It's March 2020 and the COVID-19 pandemic is just beginning to surge. New York officials are struggling to get their hands on necessary resources to combat the virus. With test kits, masks and ventilators in short supply, the state at least didn't have to worry about hand sanitizer. Then-Gov. Andrew Cuomo proudly unveiled crate upon crate of “NYS Clean.” Only an unflattering fact wound up leading the headlines: The state used prison labor and paid pennies an hour to make it.
The news that New York utilized such labor came as a shock to many residents, but the state has long relied on that labor for a wide variety of local government needs. In fact, New York – despite its progressive reputation – remains one of an ever shrinking list of states that still technically permits slavery as a means of punishment for a crime.
Lawmakers and advocates for incarcerated people are planning to rally in Albany on Wednesday to change that. They're pushing for a constitutional amendment that would ban prison slave labor, as well as legislation that would require incarcerated people to make at least minimum wage for their work.
Although the 13th Amendment abolished slavery at the federal level, it still permitted the practice among incarcerated individuals. It's thanks to that caveat that forced prison labor began proliferating across the nation. And while an increasing number of states, including deep-red southern states, have approved changes to their constitutions ending the practice, New York has lagged behind. "I think people just assumed New York was a liberal state and that we were going to protect people's rights and interests," Assembly Member Harvey Epstein, the amendment's sponsor, told City & State. "I think we just need to line up our values with our laws.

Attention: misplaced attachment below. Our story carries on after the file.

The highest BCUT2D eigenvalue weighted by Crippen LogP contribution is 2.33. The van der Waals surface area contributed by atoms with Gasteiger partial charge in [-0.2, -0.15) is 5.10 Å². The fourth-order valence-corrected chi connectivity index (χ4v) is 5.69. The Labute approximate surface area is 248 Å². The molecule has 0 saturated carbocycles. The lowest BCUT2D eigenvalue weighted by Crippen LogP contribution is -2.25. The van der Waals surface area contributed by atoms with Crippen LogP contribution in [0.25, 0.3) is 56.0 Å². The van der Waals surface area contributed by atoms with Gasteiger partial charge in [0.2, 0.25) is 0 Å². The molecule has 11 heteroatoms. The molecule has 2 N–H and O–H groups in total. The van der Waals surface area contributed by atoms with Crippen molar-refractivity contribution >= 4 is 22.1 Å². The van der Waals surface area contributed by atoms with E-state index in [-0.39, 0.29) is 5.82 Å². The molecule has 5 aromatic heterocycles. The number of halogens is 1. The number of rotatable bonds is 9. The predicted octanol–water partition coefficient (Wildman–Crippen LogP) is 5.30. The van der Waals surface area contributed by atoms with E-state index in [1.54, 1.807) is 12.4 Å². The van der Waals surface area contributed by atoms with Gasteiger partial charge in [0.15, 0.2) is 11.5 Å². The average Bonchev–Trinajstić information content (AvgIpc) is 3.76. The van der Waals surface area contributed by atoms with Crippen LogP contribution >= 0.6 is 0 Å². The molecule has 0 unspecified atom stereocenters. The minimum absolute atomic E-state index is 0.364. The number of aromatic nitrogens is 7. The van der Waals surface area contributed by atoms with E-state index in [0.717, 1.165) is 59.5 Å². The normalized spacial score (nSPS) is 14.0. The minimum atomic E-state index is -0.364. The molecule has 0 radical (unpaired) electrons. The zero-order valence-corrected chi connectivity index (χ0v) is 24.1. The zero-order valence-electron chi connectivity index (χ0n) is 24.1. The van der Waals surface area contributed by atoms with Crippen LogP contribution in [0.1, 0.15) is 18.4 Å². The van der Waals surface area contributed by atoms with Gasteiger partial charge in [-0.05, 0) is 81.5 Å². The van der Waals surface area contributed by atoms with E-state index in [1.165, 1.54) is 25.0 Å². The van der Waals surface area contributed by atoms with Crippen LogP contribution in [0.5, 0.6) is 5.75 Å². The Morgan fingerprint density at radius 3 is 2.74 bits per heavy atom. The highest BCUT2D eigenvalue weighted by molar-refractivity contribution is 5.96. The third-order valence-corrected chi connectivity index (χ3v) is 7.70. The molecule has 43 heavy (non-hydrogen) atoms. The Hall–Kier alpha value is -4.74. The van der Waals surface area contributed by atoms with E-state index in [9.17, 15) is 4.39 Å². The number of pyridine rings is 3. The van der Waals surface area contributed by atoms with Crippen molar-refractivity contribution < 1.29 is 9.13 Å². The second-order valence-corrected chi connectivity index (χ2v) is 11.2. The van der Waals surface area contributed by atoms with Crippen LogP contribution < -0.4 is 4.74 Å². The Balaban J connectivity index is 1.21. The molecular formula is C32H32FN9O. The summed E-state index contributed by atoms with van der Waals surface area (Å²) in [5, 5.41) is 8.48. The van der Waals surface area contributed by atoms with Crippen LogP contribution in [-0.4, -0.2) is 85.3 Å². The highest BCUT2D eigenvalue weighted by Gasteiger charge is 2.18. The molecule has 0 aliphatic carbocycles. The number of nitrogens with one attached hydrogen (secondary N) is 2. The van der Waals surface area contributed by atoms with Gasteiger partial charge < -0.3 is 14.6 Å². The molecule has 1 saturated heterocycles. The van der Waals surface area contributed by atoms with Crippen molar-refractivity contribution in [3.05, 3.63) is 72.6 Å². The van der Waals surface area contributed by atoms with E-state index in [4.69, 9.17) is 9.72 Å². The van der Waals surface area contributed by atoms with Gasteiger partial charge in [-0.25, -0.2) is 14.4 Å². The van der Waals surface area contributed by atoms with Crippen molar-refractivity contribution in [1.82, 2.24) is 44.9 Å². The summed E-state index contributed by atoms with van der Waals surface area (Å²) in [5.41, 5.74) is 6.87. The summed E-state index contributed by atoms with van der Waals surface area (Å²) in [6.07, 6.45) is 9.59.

Jesse Koklas, statewide organizer for ending mass incarceration at Citizen Action and a leader of the 13th Forward coalition, said the attention that the hand sanitizer received in 2020 went a long way toward "lifting the curtain" for the average New Yorker to begin to understand the forced labor issue. "I think that's kind of when this campaign started, I'm not sure people were talking about it before," Koklas said.
So far, eight states have passed amendments to ban forced prison labor, with New York among a handful of others to have active campaigns to do so. But the amendment alone does not solve the secondary issue of compensation. While incarcerated people could refuse work under the constitutional change, they could still receive as little as 16¢ an hour for work they do accept. It's why Epstein and his counterpart in the upper chamber, state Sen. Zellnor Myrie, have also sponsored legislation that would ensure incarcerated people receive fair wages and basic labor protections. Koklas said that getting support for the amendment is the first step. "If you agree (this) is not a New York value, let's actually change the material conditions, the slave-like conditions," she said. If the Legislature passes the amendment this year, it would need to approve it again in 2025 before it can head to voters for the final say.
The Wednesday action is the first major push to get attention for both the amendment and the accompanying legislation. Although advocates feel good about the level of support for the constitutional change, instituting new labor practices in prisons may take more convincing. "Change is difficult," Epstein said, mindful of the kind of backlash that has served as roadblocks for other bills like the Clean Slate Act that seek to improve the lives and protect the rights of people involved with the criminal justice system. But he said he had confidence that with the proper education, both pieces will see success. "Everyone knows it's wrong," Epstein said. "And I think we can get it done."